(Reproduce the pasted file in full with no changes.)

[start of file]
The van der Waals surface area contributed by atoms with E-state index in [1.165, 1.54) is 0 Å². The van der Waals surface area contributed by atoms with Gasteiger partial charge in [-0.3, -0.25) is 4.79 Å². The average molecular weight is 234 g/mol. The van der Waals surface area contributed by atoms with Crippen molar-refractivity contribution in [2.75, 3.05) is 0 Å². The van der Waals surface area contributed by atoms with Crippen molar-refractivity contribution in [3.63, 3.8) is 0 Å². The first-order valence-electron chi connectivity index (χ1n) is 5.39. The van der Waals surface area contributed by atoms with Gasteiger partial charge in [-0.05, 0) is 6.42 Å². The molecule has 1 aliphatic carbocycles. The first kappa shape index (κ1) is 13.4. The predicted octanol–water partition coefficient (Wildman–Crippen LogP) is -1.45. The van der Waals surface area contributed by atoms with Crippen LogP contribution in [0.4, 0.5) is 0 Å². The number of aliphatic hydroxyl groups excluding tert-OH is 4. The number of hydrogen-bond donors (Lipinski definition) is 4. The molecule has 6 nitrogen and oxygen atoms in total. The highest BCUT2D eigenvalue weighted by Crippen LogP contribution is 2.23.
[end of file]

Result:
The van der Waals surface area contributed by atoms with E-state index in [1.165, 1.54) is 0 Å². The van der Waals surface area contributed by atoms with Gasteiger partial charge in [-0.3, -0.25) is 4.79 Å². The average molecular weight is 234 g/mol. The van der Waals surface area contributed by atoms with Crippen molar-refractivity contribution in [2.75, 3.05) is 0 Å². The van der Waals surface area contributed by atoms with Crippen molar-refractivity contribution in [3.63, 3.8) is 0 Å². The first-order valence-electron chi connectivity index (χ1n) is 5.39. The van der Waals surface area contributed by atoms with Gasteiger partial charge in [-0.05, 0) is 6.42 Å². The molecule has 1 aliphatic carbocycles. The first kappa shape index (κ1) is 13.4. The predicted octanol–water partition coefficient (Wildman–Crippen LogP) is -1.45. The van der Waals surface area contributed by atoms with Crippen LogP contribution in [0.4, 0.5) is 0 Å². The number of aliphatic hydroxyl groups excluding tert-OH is 4. The number of hydrogen-bond donors (Lipinski definition) is 4. The molecule has 6 nitrogen and oxygen atoms in total. The highest BCUT2D eigenvalue weighted by Crippen LogP contribution is 2.23.